Both of these strategies, unfortunately, have down sides. The beefed-up legislative branch agencies, no matter how valuable in providing an informational counter-weight against the President, can have the side effect of getting in the way of ideological goals, or they can become political actors of their own. Both complaints have been lodged against CBO, most recently in regard to its role in the health care reform debate during the 111th Congress. Similarly, whatever benefits can be gained toward opposing the executive from centralizing power in the legislature have to be weighted against the explicit problems within the legislature of centralizing power. There’s plenty of political theory that suggests some benefits to a decentralized legislature; scrapping them to fend against the executive may be necessary, but it certainly isn’t costless.
But the most important problem with centralization and institutional expansion is…
4) Unfortunately, the two strategies tend to be at odds. This is much of what the spat has been this week over Gingrich’s comments about CBO. You just can’t get around the fact that, instead of being complementary, the two strategies tend to work against each other. Increasing the institutional capacity of the legislative branch agencies and the committee system is often diametrically opposed to centralizing power in the legislature. You cannot empower the leaders without, at least in part, shrinking the committee system, and you cannot beef up the committee system without weakening the leadership. Strong leaders do not want to work within the constraints that a powerful CBO or other institutional agency presents to them. Likewise, the greatest threat to a strong committee system is a powerful leader. Consequently, the two primary unilateral strategies gain little synergy from each other and may spawn, like Gingrich and the CBO, adversarial relationships over internal legislative power, rather than partnerships against the executive.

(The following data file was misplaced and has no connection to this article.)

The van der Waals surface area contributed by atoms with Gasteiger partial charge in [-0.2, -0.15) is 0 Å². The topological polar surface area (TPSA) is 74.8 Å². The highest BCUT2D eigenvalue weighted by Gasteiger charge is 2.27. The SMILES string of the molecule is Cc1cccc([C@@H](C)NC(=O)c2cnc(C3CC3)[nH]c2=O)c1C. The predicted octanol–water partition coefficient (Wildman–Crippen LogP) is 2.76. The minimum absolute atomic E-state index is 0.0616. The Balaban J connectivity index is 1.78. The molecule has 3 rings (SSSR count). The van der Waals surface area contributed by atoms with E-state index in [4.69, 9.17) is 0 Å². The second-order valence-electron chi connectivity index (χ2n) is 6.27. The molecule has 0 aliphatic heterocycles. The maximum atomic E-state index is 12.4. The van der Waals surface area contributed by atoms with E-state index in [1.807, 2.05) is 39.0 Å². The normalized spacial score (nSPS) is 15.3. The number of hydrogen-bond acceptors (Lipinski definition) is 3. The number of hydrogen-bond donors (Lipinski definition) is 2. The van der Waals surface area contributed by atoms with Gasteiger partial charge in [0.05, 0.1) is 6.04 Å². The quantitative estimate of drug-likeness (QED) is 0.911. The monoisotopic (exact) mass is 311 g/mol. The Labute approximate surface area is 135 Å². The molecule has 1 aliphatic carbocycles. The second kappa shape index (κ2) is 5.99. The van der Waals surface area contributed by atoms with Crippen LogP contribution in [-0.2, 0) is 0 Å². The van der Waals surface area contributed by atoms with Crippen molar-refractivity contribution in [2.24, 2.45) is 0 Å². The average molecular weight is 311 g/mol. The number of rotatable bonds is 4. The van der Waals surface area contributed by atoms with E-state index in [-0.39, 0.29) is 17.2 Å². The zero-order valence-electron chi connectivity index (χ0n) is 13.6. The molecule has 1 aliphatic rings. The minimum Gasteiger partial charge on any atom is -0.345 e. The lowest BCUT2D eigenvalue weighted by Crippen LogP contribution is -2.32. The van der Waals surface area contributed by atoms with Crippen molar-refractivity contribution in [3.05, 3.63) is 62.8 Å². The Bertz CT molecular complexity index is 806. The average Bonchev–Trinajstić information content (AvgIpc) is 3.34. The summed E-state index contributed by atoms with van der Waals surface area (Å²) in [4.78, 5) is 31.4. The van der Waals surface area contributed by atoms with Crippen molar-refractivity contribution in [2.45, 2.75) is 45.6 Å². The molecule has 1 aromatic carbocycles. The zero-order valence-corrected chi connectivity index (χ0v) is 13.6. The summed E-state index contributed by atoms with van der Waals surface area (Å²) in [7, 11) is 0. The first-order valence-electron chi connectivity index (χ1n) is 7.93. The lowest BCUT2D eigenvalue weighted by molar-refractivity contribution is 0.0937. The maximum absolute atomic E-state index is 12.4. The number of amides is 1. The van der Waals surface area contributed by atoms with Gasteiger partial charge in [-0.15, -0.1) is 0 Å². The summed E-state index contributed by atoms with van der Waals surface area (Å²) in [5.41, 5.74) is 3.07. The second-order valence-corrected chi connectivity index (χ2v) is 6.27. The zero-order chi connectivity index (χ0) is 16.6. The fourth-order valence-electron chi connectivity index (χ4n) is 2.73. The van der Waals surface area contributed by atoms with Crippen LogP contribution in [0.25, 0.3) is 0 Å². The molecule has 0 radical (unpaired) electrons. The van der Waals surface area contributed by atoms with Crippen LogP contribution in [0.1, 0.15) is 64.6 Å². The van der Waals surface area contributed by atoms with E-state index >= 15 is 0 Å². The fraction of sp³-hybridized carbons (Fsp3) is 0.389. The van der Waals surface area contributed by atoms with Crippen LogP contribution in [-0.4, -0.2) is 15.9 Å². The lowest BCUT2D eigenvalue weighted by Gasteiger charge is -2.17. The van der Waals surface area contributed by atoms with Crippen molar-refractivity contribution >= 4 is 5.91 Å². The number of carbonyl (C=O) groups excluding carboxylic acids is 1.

**There was a time, in the wake of 9/11, when I actually could imagine Gingrich someday in the distant future being a historical Whig hero. Back then, you could imagine a history book being written 100 years from now, in which the 1995 battle with Clinton was the last stand of the legislative branch prior to a 9/11 induced fall, and that if Gingrich had won that and then won impeachment, the country may have drifted toward a much stronger legislature. Of course, the last five to ten years have obviously dumped that — Gingrich has become a huge supporter of executive power, of which his current campaign is just a recent example.